Writing Secure Code: 8 Basic (Microsoft) Rules

31 Oct 2006

While reading some things today, I stumbled across this MSDN Mag article titled, “8 Simple Rules For Developing More Secure Code“.

There is nothing groundbreaking in this article, but it is a good collection and summary of these important and truly basic, programming principles. Some are easier to implement in an existing development pipeline and a couple could require some very large changes. Still, it’s worth considering.

Response: Oracle Announces the Same Enterprise Class Support for Linux as for It’s Database

25 Oct 2006

I have known Marc Christiensen for years and have a lot of respect for him. He does a great job of keeping on top of things, which is why I was surprised that he didn’t catch the problems found in the Oracle press release he quotes in his recent post.

I’ll quote the part he quoted and intersperse it with my comments.

Today Oracle announced that it would provide the same enterprise class support for Linux as it provides for its database, middleware and applications products. Oracle starts with Red Hat Linux, removes Red Hat trademarks, and then adds Linux bug fixes.

Sound like what CentOS and White Box Enterprise Linux (WBEL) do. OK, that’s fine.

Currently, Red Hat only provides bug fixes for the latest version of its software.


Red Hat provides seven (7) years of support from the release date of Red Hat Enterprise Linux (RHEL) release (since RHEL3, only 5 years for RHEL2.1), including the production of errata packages for both security and bug fixes. This means that support, including updates, will not be terminated until after October 2010 for RHEL3 and February 2012 for RHEL4.

This often requires customers to upgrade to a new version of Linux software to get a bug fixed.


However, it is true that Red Hat does not backport drivers or other new feature support to released versions.

Oracle’s new Unbreakable Linux program …

Oracle’s “Unbreakable Linux” program has been around for years. Perhaps, they meant to convey that this new incarnation of the (existing) Unbreakable Linux program, which now includes an Oracle branded Linux distribution.

… will provide bug fixes to future, current, and back releases of Linux. In other words, Oracle will provide the same level of enterprise support for Linux as is available for other operating systems.

Thus implying that Linux is backwater, until Oracle steps in and makes it acceptable. Sounds like big software company marketting people to me :) .

Oracle is offering its Unbreakable Linux program for substantially less than Red Hat currently charges for its best support.

Given that Red Hat has support option from nothing (no support contract is required) or pay-per-incident phone support up to 24×7 on-site Red Hat employees managing your systems with a couple dozen options in between, “best support” could mean a lot of things.

Of course, tons of people get confused easily by Red Hat’s “licensing” costs. No! They are not charging you for a license. Everything in RHEL is free and open. You can buy both a support contract and/or (a) subscription(s) to Red Hat Network (RHN).

“We believe that better support and lower support prices will speed the adoption of Linux,

Well, duh!

… and we are working closely with our partners to make that happen,” said Oracle CEO Larry Ellison. “Intel is a development partner. Dell and HP are resellers and support partners. Many others are signed up to help us move Linux up to mission critical status in the data center.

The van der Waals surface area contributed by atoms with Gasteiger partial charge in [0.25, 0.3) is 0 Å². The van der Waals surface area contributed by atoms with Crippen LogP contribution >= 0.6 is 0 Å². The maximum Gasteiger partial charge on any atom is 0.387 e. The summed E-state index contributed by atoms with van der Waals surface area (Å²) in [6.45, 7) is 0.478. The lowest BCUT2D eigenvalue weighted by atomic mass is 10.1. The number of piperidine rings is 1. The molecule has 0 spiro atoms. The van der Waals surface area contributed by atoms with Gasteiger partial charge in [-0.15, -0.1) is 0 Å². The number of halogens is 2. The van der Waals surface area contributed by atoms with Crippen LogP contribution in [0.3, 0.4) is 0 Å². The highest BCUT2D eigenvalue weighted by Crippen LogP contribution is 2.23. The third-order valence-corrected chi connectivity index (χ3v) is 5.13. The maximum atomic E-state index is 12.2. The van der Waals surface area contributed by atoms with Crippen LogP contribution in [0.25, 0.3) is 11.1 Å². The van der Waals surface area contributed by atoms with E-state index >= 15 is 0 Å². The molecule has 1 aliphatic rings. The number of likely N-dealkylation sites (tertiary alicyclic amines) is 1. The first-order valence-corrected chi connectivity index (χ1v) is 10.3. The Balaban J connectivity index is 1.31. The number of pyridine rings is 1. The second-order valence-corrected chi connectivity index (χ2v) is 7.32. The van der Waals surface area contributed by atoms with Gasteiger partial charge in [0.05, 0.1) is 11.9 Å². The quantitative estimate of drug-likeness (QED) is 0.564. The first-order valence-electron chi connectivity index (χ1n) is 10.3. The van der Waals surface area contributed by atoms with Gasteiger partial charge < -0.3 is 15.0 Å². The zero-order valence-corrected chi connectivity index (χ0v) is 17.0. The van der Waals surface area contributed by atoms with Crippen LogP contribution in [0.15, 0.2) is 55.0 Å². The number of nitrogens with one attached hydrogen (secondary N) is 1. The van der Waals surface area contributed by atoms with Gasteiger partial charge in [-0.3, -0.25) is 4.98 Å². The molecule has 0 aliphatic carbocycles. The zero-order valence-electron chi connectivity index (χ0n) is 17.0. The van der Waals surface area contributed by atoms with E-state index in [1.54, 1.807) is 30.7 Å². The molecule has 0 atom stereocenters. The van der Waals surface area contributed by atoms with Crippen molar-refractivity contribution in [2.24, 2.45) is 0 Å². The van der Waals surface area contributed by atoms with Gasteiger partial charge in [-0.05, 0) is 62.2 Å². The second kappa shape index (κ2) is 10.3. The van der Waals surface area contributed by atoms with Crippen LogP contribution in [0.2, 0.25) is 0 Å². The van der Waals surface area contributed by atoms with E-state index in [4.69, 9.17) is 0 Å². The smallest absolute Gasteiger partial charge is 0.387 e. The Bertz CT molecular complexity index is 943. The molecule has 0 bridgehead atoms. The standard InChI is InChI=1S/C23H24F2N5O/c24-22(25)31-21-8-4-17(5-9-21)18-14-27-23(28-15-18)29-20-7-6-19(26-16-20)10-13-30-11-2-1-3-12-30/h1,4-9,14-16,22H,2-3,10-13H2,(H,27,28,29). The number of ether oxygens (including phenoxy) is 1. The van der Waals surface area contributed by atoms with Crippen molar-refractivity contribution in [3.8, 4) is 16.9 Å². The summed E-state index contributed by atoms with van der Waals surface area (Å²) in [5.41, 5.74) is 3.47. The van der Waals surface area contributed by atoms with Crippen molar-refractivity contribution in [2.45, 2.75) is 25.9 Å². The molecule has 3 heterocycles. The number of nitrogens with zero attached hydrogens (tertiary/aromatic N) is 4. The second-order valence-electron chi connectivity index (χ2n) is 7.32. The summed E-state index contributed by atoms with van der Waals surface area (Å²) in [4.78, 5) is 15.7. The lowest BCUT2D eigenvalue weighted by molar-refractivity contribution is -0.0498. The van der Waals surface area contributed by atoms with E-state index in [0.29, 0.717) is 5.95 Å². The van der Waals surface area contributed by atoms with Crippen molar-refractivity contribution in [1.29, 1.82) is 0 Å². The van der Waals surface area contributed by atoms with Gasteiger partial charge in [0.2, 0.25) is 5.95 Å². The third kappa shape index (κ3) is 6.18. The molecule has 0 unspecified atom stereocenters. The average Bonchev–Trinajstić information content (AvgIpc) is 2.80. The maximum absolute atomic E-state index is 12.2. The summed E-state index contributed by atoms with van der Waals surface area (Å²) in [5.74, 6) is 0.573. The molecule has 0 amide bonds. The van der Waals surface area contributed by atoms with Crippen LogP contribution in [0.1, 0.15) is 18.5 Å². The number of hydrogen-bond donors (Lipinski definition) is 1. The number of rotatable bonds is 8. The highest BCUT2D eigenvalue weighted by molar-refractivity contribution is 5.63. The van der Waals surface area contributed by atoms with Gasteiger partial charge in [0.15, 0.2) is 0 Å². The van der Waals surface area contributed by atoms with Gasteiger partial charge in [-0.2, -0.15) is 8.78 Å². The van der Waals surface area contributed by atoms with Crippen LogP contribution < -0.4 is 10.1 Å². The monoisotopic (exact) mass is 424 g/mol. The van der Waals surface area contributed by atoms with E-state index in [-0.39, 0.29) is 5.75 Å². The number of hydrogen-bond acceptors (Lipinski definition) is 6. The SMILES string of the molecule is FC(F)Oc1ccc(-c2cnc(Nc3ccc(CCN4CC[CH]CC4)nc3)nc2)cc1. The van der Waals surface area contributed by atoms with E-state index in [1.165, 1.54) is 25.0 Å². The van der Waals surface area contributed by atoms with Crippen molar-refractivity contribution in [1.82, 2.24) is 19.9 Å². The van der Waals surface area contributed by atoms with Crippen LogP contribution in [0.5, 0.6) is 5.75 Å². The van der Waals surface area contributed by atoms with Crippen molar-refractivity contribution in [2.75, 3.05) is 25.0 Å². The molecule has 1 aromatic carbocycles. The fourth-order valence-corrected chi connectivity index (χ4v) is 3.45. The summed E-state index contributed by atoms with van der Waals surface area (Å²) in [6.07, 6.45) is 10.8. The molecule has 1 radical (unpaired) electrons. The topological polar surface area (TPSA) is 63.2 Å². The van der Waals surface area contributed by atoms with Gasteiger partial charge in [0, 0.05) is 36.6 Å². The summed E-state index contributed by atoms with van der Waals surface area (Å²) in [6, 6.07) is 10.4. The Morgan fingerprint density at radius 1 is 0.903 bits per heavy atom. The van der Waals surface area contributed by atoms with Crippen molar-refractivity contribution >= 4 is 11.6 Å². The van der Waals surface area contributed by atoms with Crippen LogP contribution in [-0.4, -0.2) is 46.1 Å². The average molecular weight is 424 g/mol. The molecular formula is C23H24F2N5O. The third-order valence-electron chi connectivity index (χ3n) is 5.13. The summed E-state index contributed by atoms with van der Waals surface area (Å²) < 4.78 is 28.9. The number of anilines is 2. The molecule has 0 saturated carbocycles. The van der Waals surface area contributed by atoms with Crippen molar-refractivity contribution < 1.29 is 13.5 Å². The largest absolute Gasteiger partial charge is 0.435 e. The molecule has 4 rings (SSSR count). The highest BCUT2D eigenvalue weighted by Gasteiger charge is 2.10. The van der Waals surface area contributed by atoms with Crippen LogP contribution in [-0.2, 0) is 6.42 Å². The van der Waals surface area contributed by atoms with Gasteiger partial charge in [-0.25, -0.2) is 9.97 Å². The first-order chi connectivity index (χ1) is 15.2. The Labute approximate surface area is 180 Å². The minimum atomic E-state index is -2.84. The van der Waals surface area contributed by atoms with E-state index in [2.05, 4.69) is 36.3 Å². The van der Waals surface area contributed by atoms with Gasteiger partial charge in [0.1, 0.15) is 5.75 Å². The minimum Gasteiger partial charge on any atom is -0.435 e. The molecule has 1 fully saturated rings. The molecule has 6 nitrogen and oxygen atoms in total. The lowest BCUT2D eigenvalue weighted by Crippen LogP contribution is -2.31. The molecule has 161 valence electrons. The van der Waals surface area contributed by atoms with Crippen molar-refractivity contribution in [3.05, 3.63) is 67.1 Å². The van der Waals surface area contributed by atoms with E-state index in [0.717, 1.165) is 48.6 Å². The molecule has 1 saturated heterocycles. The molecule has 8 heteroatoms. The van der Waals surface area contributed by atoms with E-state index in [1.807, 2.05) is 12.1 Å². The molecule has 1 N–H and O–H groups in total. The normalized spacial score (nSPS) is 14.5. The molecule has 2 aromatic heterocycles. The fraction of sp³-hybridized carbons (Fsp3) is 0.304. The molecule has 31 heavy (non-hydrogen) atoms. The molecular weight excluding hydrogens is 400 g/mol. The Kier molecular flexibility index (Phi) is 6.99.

I’ve got news for you Oracle, Linux is already mission critical in lots of data centers, including yours. That’s right, Oracle has been using Linux as the platform for delivery of their hosted applications services for years. I am also personally familiar with enough Fortune 500 companies data centers to say that they all have at least one of their mission-critical applications running on Linux. But don’t take my word for it; almost all of them have made public statements in some form or another which indicate that this is the case.

Please, will you folks stop treating Linux like something you are coming along to save from “certain self doom”. You’re not. Most of you are, on the other had, making wonderful contributions, but all of our Linux are not belong to you.

Although this last one isn’t really that big of a deal, it’s yet another example of how marketing people in companies that should know better keep implying that Linux isn’t ready for “real world” workloads.

BTW: I’m sitting in a lousy hotel room in Austin, Texas with NyQuil in my system, feeling sick and extremely drowsy. Maybe I should post while in this state, but I’m doing it anyway (isn’t that one of the corollary definitions of “stupid”?). So, if I messed up a detail or a link, please, let me know, but bear with me. Also, I only have Internet access in the evenings, if it’s working (took a couple of hours to get a stable connection tonight). I’ve gotta go sleep now. I sure hope I don’t feel this crappy, tomorrow. Goodnight.

Centralized Food Processing Puts Us at Risk

20 Oct 2006

This very well written article describes (in very easily understood terms) how the centralization and industrialization of food processing in the U.S. has lead to the point where contamination can easily occur and is very hard to track down. It also points out how we could easily make the problem much, much worse.

Rather than talking further about this, I’ll let you read the article. It’s very good. But I would like to point out that there are a lot of parallels in network & systems security that could be drawn here.